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News Europe

Cold plasma jets have been found to eliminate oral bacteria. (DTI/Photo Perov Stanislav)
Feb 1, 2010 | News Europe

Interview: 'Plasma jets should be integrated into dental hand pieces'

by Jeannette Enders, DT Germany

Firing low temperature plasma beams at dentin reduces the amount of dental bacteria by up to 10,000-fold, a new study from Germany has found. Dental Tribune Germany Editor Jeannette Enders spoke with Dr Stefan Rupf, Saarland University Dental Hospital in Homburg, and Dr Axel Schindler, Leibniz Institute of Surface Modification in Leipzig, about their research and its future impact on dentistry.

Jeannette Enders: Dr Rupf, how did the idea to use plasma jet technology for dentistry developed?
Dr Rupf: Plasma jets are used primarily to work surfaces that are essential to produce, for example, high-performance optical lenses in the near future. My colleague Dr Schindler had the idea to take, after the long-time development phase of a miniaturized plasma jet source with body-like temperatures in the Institute for Surface Modification in Leipzig came to an successful end.

Cold plasma allows us to generate surface temperatures of less than 40 degrees Celsius at the point of impact. Through these cold atmospheric plasma jets, cleaning and hydrophilisation of surfaces with biologically acceptable temperatures is possible. Two years ago, Mr Schindler then visited the dental clinic at the University of Leipzig in search for a research collaboration.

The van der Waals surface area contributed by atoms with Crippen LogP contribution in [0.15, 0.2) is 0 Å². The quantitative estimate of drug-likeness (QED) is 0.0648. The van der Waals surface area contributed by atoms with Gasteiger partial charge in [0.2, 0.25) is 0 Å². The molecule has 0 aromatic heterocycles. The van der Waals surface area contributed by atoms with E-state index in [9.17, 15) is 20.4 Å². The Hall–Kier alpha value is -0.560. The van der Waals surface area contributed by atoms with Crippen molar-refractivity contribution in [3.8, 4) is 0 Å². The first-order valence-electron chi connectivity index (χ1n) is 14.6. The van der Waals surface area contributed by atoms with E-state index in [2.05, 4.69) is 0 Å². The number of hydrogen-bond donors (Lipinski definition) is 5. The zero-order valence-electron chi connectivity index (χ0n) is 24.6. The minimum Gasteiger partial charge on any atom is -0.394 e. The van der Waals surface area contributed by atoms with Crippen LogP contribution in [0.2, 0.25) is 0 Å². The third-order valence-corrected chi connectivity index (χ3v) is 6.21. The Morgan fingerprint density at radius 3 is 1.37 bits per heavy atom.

Could you explain the implemented study in further detail?
Dr Rupf: In our study, we examined the antibacterial efficiency of plasma toward oral pathogens, such as Streptococcus mutans and Lactobacillus casei. Dentin from extracted human molars were contaminated with four different bacterial strains and exposed to plasma for 6, 12, or 18 seconds. We found that the longer the dentin was irradiated, the higher the reduction was in bacteria.

What could be a possible treatment procedure incorporating this technology look like?
Dr Schindler: I think that plasma jets should be integrated into dental hand pieces. Technically this won’t be much of a challenge as those devices are already highly miniaturized.

Dr Rupf: Treatment with plasma jets requires to continuously lead the plasma jet over the treated area. As plasma jets are very flexible and locally effective, they will allows us to treat enamel, dentin and cementum very gently. The procedure promises therapy measures which could not only stand the test in dental medicine, but also in surgery and dermatology.

How long will it take before the procedure will be tested on patients?
Dr Schindler: We already look forward to test the procedure on patients this year. As far as marketability is concerned, we expect another three to five years to go by before it will be available to dentistry.

Thank you for the interview!

(Translation provided by Annemarie Fischer)

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